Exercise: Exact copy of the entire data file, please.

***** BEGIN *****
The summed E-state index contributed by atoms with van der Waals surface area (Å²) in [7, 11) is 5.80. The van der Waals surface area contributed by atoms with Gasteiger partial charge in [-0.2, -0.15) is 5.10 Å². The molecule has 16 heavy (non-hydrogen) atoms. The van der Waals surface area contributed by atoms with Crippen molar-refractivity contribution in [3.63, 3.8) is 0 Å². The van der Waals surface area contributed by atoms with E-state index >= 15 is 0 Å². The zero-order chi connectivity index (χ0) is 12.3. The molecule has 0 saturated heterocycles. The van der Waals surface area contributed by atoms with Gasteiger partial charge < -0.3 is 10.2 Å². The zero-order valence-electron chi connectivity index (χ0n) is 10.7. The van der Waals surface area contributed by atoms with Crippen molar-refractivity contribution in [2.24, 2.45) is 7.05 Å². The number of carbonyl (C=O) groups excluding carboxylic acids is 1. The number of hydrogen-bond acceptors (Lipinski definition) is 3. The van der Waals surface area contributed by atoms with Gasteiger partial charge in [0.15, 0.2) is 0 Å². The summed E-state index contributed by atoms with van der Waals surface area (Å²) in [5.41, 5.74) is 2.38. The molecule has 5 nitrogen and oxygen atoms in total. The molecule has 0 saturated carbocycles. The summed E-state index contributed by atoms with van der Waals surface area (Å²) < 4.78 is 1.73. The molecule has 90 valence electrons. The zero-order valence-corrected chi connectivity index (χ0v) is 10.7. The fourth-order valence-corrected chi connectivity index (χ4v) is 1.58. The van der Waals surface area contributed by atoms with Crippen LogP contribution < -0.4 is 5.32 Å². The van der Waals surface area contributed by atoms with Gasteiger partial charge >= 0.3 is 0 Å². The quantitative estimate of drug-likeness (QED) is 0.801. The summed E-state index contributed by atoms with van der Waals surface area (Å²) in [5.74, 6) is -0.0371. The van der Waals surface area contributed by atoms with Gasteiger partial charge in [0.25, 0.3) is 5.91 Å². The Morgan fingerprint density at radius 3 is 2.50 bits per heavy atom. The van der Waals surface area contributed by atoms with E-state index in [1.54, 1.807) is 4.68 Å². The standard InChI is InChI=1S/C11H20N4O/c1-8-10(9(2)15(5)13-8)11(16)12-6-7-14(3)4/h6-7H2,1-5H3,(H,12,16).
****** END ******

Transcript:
The summed E-state index contributed by atoms with van der Waals surface area (Å²) in [7, 11) is 5.80. The van der Waals surface area contributed by atoms with Gasteiger partial charge in [-0.2, -0.15) is 5.10 Å². The molecule has 16 heavy (non-hydrogen) atoms. The van der Waals surface area contributed by atoms with Crippen molar-refractivity contribution in [3.63, 3.8) is 0 Å². The van der Waals surface area contributed by atoms with E-state index >= 15 is 0 Å². The zero-order chi connectivity index (χ0) is 12.3. The molecule has 0 saturated heterocycles. The van der Waals surface area contributed by atoms with Gasteiger partial charge < -0.3 is 10.2 Å². The zero-order valence-electron chi connectivity index (χ0n) is 10.7. The van der Waals surface area contributed by atoms with Crippen molar-refractivity contribution in [2.24, 2.45) is 7.05 Å². The number of carbonyl (C=O) groups excluding carboxylic acids is 1. The number of hydrogen-bond acceptors (Lipinski definition) is 3. The van der Waals surface area contributed by atoms with Gasteiger partial charge in [0.15, 0.2) is 0 Å². The summed E-state index contributed by atoms with van der Waals surface area (Å²) in [5.41, 5.74) is 2.38. The molecule has 5 nitrogen and oxygen atoms in total. The molecule has 0 saturated carbocycles. The summed E-state index contributed by atoms with van der Waals surface area (Å²) < 4.78 is 1.73. The molecule has 90 valence electrons. The zero-order valence-corrected chi connectivity index (χ0v) is 10.7. The fourth-order valence-corrected chi connectivity index (χ4v) is 1.58. The van der Waals surface area contributed by atoms with Crippen LogP contribution < -0.4 is 5.32 Å². The van der Waals surface area contributed by atoms with Gasteiger partial charge >= 0.3 is 0 Å². The quantitative estimate of drug-likeness (QED) is 0.801. The summed E-state index contributed by atoms with van der Waals surface area (Å²) in [5.74, 6) is -0.0371. The van der Waals surface area contributed by atoms with Gasteiger partial charge in [0.25, 0.3) is 5.91 Å². The Morgan fingerprint density at radius 3 is 2.50 bits per heavy atom. The van der Waals surface area contributed by atoms with E-state index in [1.54, 1.807) is 4.68 Å². The standard InChI is InChI=1S/C11H20N4O/c1-8-10(9(2)15(5)13-8)11(16)12-6-7-14(3)4/h6-7H2,1-5H3,(H,12,16).